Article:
Then, there is the method of using animal attractor scents. These scents are commonly divided into either doe-in-estrus scents or dominate buck scents and can be used either to lay down a scent trail for another animal to follow to your location or draw them to your location from afar by wafting the scent on the breeze or both. Also, it should be noted 안전토토사이트 that the best method of employing urine scents is to make use of a “drag rag” which is a small piece of cloth attached to a short length of cord with a loop in it which the hunter douses with his choice of liquid urine scent and then slips the loop over his boot and around his ankle where it can trail in along the ground behind him to lay a false scent trail for the deer to follow. Then, once the hunter has arrived at his stand, the drag rag can be hung from a nearby tree where it can continue dispersing scent. In fact, there has been many an occasion that I have watched deer follow the exact path that I used to approach my tree stand and thus, by choosing my path accordingly, I was able to position the deer for the perfect shot.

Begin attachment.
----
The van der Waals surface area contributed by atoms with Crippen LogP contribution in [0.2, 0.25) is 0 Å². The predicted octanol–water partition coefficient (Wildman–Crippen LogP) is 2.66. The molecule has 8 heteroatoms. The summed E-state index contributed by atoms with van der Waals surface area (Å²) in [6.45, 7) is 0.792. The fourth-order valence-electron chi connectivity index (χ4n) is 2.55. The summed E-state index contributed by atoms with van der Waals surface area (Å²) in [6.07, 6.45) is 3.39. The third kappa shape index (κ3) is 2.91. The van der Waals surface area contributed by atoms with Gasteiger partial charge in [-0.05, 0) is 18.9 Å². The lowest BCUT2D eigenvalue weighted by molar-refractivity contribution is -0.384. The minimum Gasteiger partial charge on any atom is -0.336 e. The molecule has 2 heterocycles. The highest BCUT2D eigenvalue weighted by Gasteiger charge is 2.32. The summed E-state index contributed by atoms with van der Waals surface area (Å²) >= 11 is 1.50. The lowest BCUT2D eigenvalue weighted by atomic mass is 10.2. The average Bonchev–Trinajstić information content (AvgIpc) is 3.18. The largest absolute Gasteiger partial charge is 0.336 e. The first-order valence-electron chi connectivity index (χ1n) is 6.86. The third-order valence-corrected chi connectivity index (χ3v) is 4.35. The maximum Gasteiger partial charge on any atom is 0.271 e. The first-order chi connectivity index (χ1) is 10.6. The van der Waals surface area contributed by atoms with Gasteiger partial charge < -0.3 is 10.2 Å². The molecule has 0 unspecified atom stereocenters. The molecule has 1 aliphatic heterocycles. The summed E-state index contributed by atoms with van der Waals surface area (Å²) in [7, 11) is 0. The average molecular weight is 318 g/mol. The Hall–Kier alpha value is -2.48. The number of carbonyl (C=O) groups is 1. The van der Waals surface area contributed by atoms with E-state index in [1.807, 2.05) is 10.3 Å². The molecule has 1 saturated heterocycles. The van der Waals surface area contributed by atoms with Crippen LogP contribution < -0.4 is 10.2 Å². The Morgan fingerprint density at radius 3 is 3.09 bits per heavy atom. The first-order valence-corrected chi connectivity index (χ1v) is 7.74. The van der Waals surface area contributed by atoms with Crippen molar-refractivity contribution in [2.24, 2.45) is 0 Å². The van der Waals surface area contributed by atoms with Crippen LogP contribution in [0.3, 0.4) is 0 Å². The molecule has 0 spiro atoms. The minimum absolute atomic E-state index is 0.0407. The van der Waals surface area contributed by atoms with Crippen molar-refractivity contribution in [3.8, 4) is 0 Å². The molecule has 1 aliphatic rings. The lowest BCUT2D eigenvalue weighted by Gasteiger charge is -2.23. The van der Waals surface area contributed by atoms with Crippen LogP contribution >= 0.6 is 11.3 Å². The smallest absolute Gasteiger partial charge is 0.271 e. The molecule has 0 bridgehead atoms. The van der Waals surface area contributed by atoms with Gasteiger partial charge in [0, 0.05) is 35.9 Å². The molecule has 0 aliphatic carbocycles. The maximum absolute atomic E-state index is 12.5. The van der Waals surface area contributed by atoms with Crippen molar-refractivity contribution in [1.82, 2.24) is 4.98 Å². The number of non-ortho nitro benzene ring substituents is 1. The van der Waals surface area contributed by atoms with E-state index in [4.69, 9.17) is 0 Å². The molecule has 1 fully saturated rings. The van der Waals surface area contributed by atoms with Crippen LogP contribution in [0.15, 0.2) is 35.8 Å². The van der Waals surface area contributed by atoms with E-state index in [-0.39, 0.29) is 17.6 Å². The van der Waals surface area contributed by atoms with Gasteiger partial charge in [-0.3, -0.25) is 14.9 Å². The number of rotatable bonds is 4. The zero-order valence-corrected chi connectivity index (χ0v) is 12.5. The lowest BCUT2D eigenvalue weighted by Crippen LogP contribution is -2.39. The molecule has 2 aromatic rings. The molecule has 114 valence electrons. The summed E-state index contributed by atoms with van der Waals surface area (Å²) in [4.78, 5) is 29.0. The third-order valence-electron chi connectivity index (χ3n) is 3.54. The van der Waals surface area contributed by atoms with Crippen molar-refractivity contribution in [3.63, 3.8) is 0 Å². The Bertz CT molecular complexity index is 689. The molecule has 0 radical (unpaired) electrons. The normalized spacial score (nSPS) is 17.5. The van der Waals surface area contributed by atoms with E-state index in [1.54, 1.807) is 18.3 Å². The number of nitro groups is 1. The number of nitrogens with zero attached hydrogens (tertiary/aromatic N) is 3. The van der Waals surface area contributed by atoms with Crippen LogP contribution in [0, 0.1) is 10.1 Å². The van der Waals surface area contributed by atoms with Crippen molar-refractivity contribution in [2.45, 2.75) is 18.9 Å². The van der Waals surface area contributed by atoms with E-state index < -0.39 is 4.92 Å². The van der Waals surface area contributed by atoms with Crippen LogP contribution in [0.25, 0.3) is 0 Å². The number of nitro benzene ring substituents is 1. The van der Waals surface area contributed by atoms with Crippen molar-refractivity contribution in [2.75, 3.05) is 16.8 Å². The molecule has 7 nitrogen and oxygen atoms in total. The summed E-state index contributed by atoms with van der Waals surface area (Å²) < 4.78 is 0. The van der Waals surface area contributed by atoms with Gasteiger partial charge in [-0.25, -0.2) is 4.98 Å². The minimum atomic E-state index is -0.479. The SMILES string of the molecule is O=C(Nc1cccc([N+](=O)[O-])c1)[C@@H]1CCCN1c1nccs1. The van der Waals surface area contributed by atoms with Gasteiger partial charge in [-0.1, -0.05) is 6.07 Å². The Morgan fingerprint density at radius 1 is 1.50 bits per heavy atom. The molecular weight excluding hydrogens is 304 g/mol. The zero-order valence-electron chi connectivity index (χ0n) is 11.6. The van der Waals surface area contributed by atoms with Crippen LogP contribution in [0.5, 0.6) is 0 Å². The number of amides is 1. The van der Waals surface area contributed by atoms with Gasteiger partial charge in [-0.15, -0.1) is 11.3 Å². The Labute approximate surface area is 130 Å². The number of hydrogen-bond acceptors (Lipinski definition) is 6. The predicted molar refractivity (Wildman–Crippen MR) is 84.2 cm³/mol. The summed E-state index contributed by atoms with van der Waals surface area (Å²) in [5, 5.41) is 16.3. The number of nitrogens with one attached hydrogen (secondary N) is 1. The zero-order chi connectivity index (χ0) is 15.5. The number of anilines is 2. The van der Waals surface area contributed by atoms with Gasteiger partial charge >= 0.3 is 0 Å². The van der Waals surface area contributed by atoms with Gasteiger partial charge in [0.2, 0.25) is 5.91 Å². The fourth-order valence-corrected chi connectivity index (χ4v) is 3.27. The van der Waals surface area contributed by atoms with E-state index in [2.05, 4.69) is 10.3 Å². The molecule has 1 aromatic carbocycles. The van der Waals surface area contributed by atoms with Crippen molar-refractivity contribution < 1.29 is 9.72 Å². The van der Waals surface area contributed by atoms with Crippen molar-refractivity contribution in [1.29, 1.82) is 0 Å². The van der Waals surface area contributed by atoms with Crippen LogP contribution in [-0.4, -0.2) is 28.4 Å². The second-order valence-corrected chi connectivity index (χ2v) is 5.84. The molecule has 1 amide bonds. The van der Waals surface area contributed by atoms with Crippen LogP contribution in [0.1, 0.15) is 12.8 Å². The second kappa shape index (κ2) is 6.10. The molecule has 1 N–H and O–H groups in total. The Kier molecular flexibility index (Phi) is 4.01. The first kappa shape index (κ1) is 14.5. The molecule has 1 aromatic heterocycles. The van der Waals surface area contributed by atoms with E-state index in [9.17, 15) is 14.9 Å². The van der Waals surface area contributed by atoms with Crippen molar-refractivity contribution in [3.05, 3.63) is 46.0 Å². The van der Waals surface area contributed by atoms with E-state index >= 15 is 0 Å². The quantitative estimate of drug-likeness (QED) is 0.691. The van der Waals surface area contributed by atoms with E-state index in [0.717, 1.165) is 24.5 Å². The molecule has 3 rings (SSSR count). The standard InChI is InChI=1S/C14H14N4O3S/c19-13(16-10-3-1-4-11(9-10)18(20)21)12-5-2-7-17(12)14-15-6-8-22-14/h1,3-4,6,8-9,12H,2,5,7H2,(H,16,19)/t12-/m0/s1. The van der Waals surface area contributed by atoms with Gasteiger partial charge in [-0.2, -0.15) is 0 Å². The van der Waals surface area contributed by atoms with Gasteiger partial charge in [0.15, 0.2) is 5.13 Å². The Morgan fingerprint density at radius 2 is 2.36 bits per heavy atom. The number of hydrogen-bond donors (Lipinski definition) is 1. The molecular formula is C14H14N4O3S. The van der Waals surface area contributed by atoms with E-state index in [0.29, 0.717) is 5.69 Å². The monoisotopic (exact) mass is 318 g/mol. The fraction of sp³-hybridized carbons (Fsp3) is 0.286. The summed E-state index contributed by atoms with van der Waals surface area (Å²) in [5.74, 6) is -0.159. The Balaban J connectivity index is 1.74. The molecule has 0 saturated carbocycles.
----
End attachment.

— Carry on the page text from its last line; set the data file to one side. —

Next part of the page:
In addition, while the idea of using food and animal attractor scents is widely accepted among deer hunters, the idea of using decoys is far less so but, the fact of the matter is that when a buck follows a scent trail to your stand, he expects to see a doe at the end of that trail and thus, a deer decoy is the perfect means of drawing him in close and then getting him to stop in just the right place for those few critical moments. You see, when a dominate buck picks up the scent trail you laid down using a drag rag while walking into your stand or he scents the odor on the breeze being dispersed by your scent dispenser, he is expecting to see another deer when he arrives on the scene. So, when he arrives at a place that his nose tells him another deer should be and yet, he does not see one, somewhere in that tiny little brain of his, alarm bells start to sound and he prepares to bolt at the slightest sound or movement. But, if he shows up and sees another deer standing there, then he is likely to be far more relaxed; even if the other deer does not move. In fact, videos have proven that not only will a dominate bucks approach a non-moving deer decoy, they have even been recorded violently attacking decoys if they perceive them to be a rival buck. Consequently, using deer decoys in combination with attractor scents is definitely an excellent strategy for increasing your odds of drawing a trophy buck within bow range. However, it should also be noted that there is a certain amount of inherent risk in transporting a deer decoy into and through the woods. Therefore, not only should the hunter transporting the decoy be wearing blaze orange in order to identify him as a Human to his fellow hunters, the decoy should also be covered by a container as much as possible to conceal its outline and even better, it too should be wearing blaze orange or contained in a blaze orange sack. Last, once you arrive at your stand, it is a wise idea to use rubber gloves when assembling the decoy in order to prevent your human scent from contaminating the decoy.